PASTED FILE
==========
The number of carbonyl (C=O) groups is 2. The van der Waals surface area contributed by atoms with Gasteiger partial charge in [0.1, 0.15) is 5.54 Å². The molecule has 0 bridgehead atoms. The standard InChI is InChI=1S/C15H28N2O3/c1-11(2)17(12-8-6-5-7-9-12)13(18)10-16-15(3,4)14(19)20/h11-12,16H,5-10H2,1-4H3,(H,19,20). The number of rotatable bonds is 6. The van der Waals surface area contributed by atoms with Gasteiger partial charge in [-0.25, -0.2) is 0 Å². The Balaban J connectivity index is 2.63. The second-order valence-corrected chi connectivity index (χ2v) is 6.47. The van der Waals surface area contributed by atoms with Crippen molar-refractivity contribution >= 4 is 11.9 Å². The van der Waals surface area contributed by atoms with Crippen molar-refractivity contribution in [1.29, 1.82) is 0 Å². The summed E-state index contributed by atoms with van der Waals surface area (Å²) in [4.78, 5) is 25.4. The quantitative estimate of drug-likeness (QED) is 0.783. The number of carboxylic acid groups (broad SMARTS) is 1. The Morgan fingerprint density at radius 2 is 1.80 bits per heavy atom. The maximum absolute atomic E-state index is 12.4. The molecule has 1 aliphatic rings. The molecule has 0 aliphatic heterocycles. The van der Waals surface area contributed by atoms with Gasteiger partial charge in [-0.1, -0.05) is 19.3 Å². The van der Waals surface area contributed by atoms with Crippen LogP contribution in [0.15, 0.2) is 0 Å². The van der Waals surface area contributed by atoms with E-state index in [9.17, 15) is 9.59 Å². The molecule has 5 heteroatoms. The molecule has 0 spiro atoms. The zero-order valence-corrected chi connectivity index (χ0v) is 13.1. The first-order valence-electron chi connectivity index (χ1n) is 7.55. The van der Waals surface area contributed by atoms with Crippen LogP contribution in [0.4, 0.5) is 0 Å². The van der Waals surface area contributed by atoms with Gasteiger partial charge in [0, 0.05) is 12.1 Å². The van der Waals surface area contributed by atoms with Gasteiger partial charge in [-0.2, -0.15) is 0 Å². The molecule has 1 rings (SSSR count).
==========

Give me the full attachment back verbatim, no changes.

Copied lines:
The number of carbonyl (C=O) groups is 2. The van der Waals surface area contributed by atoms with Gasteiger partial charge in [0.1, 0.15) is 5.54 Å². The molecule has 0 bridgehead atoms. The standard InChI is InChI=1S/C15H28N2O3/c1-11(2)17(12-8-6-5-7-9-12)13(18)10-16-15(3,4)14(19)20/h11-12,16H,5-10H2,1-4H3,(H,19,20). The number of rotatable bonds is 6. The van der Waals surface area contributed by atoms with Gasteiger partial charge in [-0.25, -0.2) is 0 Å². The Balaban J connectivity index is 2.63. The second-order valence-corrected chi connectivity index (χ2v) is 6.47. The van der Waals surface area contributed by atoms with Crippen molar-refractivity contribution >= 4 is 11.9 Å². The van der Waals surface area contributed by atoms with Crippen molar-refractivity contribution in [1.29, 1.82) is 0 Å². The summed E-state index contributed by atoms with van der Waals surface area (Å²) in [4.78, 5) is 25.4. The quantitative estimate of drug-likeness (QED) is 0.783. The number of carboxylic acid groups (broad SMARTS) is 1. The Morgan fingerprint density at radius 2 is 1.80 bits per heavy atom. The maximum absolute atomic E-state index is 12.4. The molecule has 1 aliphatic rings. The molecule has 0 aliphatic heterocycles. The van der Waals surface area contributed by atoms with Gasteiger partial charge in [-0.1, -0.05) is 19.3 Å². The van der Waals surface area contributed by atoms with Crippen LogP contribution in [0.15, 0.2) is 0 Å². The van der Waals surface area contributed by atoms with E-state index in [9.17, 15) is 9.59 Å². The molecule has 5 heteroatoms. The molecule has 0 spiro atoms. The zero-order valence-corrected chi connectivity index (χ0v) is 13.1. The first-order valence-electron chi connectivity index (χ1n) is 7.55. The van der Waals surface area contributed by atoms with Crippen LogP contribution in [0.4, 0.5) is 0 Å². The van der Waals surface area contributed by atoms with Gasteiger partial charge in [0, 0.05) is 12.1 Å². The van der Waals surface area contributed by atoms with Gasteiger partial charge in [-0.2, -0.15) is 0 Å². The molecule has 1 rings (SSSR count).